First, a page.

History and Accomplishments


CPS Integration Laboratory was formerly known as Real Time and Embedded System Laboratory established by Professors David C. L. Liu and Jane W. S. Liu. Professor Jane Liu is the pioneer of Imprecise (approximate) Real-TIme Computing Algorithms. This method is increasingly influential in soft real-time applications such as the used in the transmission of video over wireless networks.

Profess David Liu is the pioneer of real-time system schedulability analysis. His paper on real-time scheduling, Scheduling Algorithms for Multiprogramming in A Hard Real -Time Environment, has over 10000 citations. He also led the transformation from ad hoc EDA to algorithmic EDA.  He was an early advocate for more rigorous design automation, arguing that powerful, formal algorithmic techniques were essential to the effective solution of complex design automation problems.  His technical contributions are at the foundation of a multitude of current EDA tools within several disciplines, including behavioral synthesis, logic synthesis, and physical design.  He received Phil Kaufman award in 2011. After Professors David Liu’s and Jane Liu’s retirement, Professor Lui Sha became the Director of the Laboratory in 1998.

Research Impact

  • Global Positioning Satellite: “The navigation payload software for the next block of Global Positioning System upgrades recently completed testing. … This design would have been difficult or impossible prior to the development of rate monotonic theory”, L.  Doyle, and J. Elzey “Successful Use of Rate Monotonic Theory on A Formidable Real-Time System, technical report, p.1, ITT, Aerospace Communication Division, 1993.
  • International Space Station: “Through the development of Rate Monotonic Scheduling, we now have a system that will allow [Space Station] Freedom’s computers to budget their time, to choose between a variety of tasks, and decide not only which one to do first but how much time to spend in the process”, Aaron Cohen, Deputy Administrator of NASA, October 1992 (p. 3), Charting The Future: Challenges and Promises Ahead of Space Exploration.
  •  International Space Station: “Dear Dr. Sha, I hope this finds you doing well. I frequently recall your efforts on everyone’s behalf in convincing IBM on RMS principles for the Space Station Software…It has been a very exciting 5 years since the reconstruction of the Station from Freedom to its present configuration [International Space Station].” ISS C&DH Architecture and Software Manager, David Pruett, NASA Johnson Space Center, January 19, 2001.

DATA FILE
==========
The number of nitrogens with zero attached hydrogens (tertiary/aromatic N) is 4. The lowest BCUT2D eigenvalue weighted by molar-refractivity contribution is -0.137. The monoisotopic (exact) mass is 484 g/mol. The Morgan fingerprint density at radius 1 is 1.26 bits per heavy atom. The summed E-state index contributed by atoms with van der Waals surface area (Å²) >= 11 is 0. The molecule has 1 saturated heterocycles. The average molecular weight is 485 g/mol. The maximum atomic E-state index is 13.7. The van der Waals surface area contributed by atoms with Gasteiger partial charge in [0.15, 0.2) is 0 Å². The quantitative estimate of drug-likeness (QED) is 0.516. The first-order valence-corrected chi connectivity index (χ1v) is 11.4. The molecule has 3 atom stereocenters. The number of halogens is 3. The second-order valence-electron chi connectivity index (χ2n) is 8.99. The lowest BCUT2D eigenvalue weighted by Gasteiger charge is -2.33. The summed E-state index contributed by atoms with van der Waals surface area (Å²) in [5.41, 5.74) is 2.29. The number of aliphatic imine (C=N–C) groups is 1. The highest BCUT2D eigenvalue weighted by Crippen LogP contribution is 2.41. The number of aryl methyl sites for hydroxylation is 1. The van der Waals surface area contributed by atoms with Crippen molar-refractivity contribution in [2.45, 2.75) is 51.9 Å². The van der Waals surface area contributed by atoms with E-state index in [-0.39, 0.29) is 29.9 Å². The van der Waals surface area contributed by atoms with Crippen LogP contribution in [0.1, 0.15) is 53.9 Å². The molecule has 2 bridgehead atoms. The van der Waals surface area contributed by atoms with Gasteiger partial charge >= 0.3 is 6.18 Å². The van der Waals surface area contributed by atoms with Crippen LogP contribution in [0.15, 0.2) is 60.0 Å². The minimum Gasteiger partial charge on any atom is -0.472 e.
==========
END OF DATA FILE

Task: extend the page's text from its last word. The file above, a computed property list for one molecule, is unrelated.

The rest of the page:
•  Mars Pathfinder: (Rescuing Mars Pathfinder when its software repeatedly crashed on Mars due to real-time computing problems) “When was the last time you saw a room of people cheer a group of computer science theorists for their significant practical contribution to advancing human knowledge? 🙂  It was quite a moment.  … For the record, the paper was L. Sha, R. Rajkumar, and J. P. Lehoczky. Priority Inheritance Protocols: An Approach to Real-Time Synchronization. In IEEE Transactions on Computers, vol. 39, pp. 1175-1185, Sep. 1990.” reported by Dr. Michael Jones of Microsoft Research in http://catless.ncl.ac.uk/Risks/ 19.49.html
  • Digital Avionics: National Academy of Science’s Committee on Certifiably Dependable Systems wrote, “One key to achieving dependability at a reasonable cost is a serious and sustained commitment to simplicity, including simplicity of critical functions and simplicity in system interactions. This commitment is often the mark of true expertise.  There is no alternative to simplicity. Advances in technology or development methods will not make simplicity redundant; on the contrary, they will give it greater leverage”. A notable invention of our team in this area is the Physically Asynchronous Logically Synchronous (PALS) architecture.Rockwell Collins Inc has shown in their lab that using PALS, the verification time using model checking time for a dual redundant flight control system has reduced from 35 hours to less than 30 seconds, winning the 2009 David Lubkowski Memorial Award for the Advancement of Digital Avionics from American Institute of Aeronautics and Astronautics (AIAA). Running on top of PALS middleware, engineers can design, verify and run a networked (single core) real time control system as if it were a single computer at the fastest possible speed permitted by the platform.